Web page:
The UK Government has released a “Future Partnership” paper setting out its vision for UK-EU data flows post-Brexit. In particular, the paper anticipates seeking an early UK-EU agreement that each area’s data protection laws provide equivalent protection, which would allow data to continue to flow between the EU, the UK and other third countries post-Brexit. Continue Reading UK Government seeks EU equivalency for UK data protection law post-Brexit
With holiday season upon us, earlier this week Matt Hancock, the UK Government’s Digital Minister, announced proposals for a new UK data protection law. Previously covered on this blog here and here, little new of substance was announced, but in a slow news week, the announcement garnered significant UK media coverage and attention. Continue Reading UK’s Digital Minister announces changes to UK data protection law
Following the Government’s decision to include a revised data protection law in the Queen’s Speech last month, the House of Lords EU Home Affairs Sub-Committee reviewed the potential implications on national security, stability and public safety of the UK exiting the European Union without an agreement to ensure there is unhindered data flow between the two sides. The Committee issued a stark warning that it was “struck by the lack of detail” on how the Government would ensure that the UK data protection regime continues to allow data transfer with the European Union in a post-Brexit world.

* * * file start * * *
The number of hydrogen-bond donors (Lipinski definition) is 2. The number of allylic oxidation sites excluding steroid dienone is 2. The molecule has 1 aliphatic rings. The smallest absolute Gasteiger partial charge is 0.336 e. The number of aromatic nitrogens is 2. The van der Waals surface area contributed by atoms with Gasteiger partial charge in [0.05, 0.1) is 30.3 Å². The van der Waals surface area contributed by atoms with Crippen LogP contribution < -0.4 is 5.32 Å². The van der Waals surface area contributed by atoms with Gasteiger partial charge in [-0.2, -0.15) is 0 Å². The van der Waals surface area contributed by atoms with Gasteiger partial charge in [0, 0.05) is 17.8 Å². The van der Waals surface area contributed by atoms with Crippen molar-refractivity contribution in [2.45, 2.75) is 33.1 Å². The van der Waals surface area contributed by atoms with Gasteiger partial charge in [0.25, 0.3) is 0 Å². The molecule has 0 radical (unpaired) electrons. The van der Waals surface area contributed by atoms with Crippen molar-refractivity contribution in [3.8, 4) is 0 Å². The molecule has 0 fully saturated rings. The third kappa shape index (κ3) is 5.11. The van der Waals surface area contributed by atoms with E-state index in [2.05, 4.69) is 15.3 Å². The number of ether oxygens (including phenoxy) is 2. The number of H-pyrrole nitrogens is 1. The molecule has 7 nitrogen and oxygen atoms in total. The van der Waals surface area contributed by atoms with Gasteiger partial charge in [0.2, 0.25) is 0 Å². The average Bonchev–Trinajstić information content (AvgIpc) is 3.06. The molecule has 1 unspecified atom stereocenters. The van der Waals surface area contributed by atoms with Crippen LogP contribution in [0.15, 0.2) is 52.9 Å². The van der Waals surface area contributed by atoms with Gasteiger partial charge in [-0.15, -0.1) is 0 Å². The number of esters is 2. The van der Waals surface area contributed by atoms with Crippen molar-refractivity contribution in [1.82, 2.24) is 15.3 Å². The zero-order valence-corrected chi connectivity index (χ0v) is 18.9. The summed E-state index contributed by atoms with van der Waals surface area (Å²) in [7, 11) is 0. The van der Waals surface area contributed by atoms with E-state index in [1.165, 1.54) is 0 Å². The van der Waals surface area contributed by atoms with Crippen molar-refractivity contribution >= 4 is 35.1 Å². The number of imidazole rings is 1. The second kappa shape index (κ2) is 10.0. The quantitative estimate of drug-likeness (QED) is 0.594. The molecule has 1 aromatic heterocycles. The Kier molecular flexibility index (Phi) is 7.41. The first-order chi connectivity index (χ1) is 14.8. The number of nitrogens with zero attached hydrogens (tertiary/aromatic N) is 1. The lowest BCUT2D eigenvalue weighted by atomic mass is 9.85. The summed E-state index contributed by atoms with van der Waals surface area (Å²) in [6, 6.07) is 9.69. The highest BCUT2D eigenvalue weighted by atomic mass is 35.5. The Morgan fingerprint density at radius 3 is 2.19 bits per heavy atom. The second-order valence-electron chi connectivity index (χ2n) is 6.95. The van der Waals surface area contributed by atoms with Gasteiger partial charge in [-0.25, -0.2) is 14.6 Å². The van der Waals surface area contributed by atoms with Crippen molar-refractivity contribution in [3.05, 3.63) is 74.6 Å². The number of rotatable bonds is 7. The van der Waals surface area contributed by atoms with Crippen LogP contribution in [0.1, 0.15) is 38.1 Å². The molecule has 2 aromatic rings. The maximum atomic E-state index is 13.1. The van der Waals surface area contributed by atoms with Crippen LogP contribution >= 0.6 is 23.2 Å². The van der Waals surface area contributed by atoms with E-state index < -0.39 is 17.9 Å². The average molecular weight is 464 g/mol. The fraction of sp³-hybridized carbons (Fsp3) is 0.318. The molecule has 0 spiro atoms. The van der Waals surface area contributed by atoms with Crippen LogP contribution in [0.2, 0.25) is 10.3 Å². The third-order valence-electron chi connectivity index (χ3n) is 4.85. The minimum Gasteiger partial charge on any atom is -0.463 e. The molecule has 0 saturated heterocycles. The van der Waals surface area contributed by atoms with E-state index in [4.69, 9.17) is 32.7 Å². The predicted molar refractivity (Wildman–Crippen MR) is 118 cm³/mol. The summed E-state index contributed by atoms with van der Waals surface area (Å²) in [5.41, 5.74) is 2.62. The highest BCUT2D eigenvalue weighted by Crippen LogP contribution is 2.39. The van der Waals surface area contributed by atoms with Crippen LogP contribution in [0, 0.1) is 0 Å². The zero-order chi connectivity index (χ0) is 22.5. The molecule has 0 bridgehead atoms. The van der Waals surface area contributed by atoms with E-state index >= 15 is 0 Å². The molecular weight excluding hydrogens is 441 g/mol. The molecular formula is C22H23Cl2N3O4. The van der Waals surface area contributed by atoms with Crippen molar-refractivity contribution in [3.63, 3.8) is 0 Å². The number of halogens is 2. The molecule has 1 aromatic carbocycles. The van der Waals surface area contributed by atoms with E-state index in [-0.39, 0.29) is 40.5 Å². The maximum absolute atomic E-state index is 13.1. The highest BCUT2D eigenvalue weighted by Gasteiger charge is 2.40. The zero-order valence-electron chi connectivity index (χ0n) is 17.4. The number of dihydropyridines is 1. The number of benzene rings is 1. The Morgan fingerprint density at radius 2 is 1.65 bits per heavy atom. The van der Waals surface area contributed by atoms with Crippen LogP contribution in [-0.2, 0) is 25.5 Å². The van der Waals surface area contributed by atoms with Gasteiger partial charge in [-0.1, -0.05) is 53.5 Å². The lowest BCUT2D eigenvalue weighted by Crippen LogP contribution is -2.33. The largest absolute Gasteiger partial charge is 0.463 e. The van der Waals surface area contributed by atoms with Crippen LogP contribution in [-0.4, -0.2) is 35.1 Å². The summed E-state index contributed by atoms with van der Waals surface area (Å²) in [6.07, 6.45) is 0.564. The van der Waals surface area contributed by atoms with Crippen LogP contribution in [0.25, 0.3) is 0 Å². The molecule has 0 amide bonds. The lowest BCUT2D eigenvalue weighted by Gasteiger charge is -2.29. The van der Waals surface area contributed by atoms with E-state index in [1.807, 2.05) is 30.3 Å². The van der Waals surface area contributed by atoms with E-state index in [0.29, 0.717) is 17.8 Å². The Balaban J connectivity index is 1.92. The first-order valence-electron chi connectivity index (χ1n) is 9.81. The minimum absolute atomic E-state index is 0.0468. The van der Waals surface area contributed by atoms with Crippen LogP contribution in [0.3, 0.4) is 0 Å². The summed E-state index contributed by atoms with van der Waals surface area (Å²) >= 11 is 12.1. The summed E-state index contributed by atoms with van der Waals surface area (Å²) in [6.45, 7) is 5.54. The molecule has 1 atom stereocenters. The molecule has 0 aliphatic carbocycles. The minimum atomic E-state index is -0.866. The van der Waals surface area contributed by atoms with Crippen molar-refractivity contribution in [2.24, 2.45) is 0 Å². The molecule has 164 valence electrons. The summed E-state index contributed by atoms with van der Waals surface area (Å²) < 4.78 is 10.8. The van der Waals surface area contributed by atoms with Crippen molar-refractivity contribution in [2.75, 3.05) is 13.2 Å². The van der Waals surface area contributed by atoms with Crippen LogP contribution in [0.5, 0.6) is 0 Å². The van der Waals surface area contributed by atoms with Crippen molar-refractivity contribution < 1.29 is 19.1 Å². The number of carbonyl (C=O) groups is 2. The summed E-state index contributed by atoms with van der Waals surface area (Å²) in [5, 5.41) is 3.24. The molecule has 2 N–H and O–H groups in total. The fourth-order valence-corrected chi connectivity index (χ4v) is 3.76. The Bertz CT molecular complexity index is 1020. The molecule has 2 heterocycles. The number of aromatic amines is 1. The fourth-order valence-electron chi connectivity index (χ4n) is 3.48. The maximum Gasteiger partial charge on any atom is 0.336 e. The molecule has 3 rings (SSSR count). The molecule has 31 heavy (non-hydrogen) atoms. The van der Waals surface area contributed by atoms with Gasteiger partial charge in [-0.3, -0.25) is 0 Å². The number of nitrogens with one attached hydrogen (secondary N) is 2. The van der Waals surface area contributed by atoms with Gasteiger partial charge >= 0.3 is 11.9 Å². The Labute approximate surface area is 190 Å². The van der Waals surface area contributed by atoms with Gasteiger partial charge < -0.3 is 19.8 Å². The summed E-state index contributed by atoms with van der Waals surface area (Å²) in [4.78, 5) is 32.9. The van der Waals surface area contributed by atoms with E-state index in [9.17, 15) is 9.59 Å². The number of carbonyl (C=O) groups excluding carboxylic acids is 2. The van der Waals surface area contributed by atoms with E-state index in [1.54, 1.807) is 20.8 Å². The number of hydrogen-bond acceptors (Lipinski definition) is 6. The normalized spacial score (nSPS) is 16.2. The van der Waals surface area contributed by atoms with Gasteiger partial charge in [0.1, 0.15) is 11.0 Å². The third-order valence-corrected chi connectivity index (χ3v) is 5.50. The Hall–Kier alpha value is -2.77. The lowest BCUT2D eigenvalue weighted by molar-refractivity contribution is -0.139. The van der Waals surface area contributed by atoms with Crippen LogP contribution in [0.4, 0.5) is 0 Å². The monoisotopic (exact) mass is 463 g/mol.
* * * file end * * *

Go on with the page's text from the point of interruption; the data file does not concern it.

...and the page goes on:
A revised data protection law forms part of the new government’s legislative agenda for the UK. Key points in the Queen’s Speech on 21 June 2017 were that a new UK Data Protection Bill (the Bill) will replace the current Data Protection Act 1998; the new Bill will implement the EU General Data Protection Regulation (GDPR) in the UK (a fact that the party manifestos were silent on before the election); and the government intends to put the UK in the best position to maintain data sharing across the EU and internationally. These points remained unchallenged in the subsequent parliamentary debates, and the government’s express intention to implement the GDPR through national law in the UK was welcomed by many businesses. Continue Reading Proposal for a new UK Data Protection law